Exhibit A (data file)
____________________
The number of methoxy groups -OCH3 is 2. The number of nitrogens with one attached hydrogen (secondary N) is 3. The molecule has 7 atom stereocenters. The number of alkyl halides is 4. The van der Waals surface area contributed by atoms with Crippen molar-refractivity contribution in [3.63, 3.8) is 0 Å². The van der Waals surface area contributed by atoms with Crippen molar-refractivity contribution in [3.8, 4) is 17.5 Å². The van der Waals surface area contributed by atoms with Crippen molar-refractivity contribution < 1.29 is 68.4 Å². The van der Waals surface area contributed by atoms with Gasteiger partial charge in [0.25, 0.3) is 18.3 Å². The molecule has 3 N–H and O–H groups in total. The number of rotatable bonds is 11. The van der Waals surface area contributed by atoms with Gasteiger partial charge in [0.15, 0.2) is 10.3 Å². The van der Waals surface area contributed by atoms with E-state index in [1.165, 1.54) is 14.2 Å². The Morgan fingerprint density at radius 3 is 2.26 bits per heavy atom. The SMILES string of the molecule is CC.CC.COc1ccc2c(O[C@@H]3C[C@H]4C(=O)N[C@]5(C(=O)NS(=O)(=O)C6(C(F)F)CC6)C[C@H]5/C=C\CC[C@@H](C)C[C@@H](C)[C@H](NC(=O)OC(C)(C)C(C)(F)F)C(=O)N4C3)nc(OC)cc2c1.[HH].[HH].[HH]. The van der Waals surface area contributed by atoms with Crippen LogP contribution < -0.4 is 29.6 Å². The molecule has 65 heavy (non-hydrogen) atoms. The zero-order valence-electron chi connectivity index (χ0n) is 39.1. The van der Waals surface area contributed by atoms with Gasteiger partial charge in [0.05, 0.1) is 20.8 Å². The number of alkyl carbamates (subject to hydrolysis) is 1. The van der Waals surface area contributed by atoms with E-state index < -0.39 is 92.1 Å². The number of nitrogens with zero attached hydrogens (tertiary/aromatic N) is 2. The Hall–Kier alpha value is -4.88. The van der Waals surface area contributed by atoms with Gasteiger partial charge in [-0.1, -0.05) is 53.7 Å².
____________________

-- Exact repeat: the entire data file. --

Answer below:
The number of methoxy groups -OCH3 is 2. The number of nitrogens with one attached hydrogen (secondary N) is 3. The molecule has 7 atom stereocenters. The number of alkyl halides is 4. The van der Waals surface area contributed by atoms with Crippen molar-refractivity contribution in [3.63, 3.8) is 0 Å². The van der Waals surface area contributed by atoms with Crippen molar-refractivity contribution in [3.8, 4) is 17.5 Å². The van der Waals surface area contributed by atoms with Crippen molar-refractivity contribution < 1.29 is 68.4 Å². The van der Waals surface area contributed by atoms with Gasteiger partial charge in [0.25, 0.3) is 18.3 Å². The molecule has 3 N–H and O–H groups in total. The number of rotatable bonds is 11. The van der Waals surface area contributed by atoms with Gasteiger partial charge in [0.15, 0.2) is 10.3 Å². The van der Waals surface area contributed by atoms with E-state index in [1.165, 1.54) is 14.2 Å². The Morgan fingerprint density at radius 3 is 2.26 bits per heavy atom. The SMILES string of the molecule is CC.CC.COc1ccc2c(O[C@@H]3C[C@H]4C(=O)N[C@]5(C(=O)NS(=O)(=O)C6(C(F)F)CC6)C[C@H]5/C=C\CC[C@@H](C)C[C@@H](C)[C@H](NC(=O)OC(C)(C)C(C)(F)F)C(=O)N4C3)nc(OC)cc2c1.[HH].[HH].[HH]. The van der Waals surface area contributed by atoms with Crippen LogP contribution < -0.4 is 29.6 Å². The molecule has 65 heavy (non-hydrogen) atoms. The zero-order valence-electron chi connectivity index (χ0n) is 39.1. The van der Waals surface area contributed by atoms with Gasteiger partial charge in [0.05, 0.1) is 20.8 Å². The number of alkyl carbamates (subject to hydrolysis) is 1. The van der Waals surface area contributed by atoms with E-state index < -0.39 is 92.1 Å². The number of nitrogens with zero attached hydrogens (tertiary/aromatic N) is 2. The Hall–Kier alpha value is -4.88. The van der Waals surface area contributed by atoms with Gasteiger partial charge in [-0.1, -0.05) is 53.7 Å².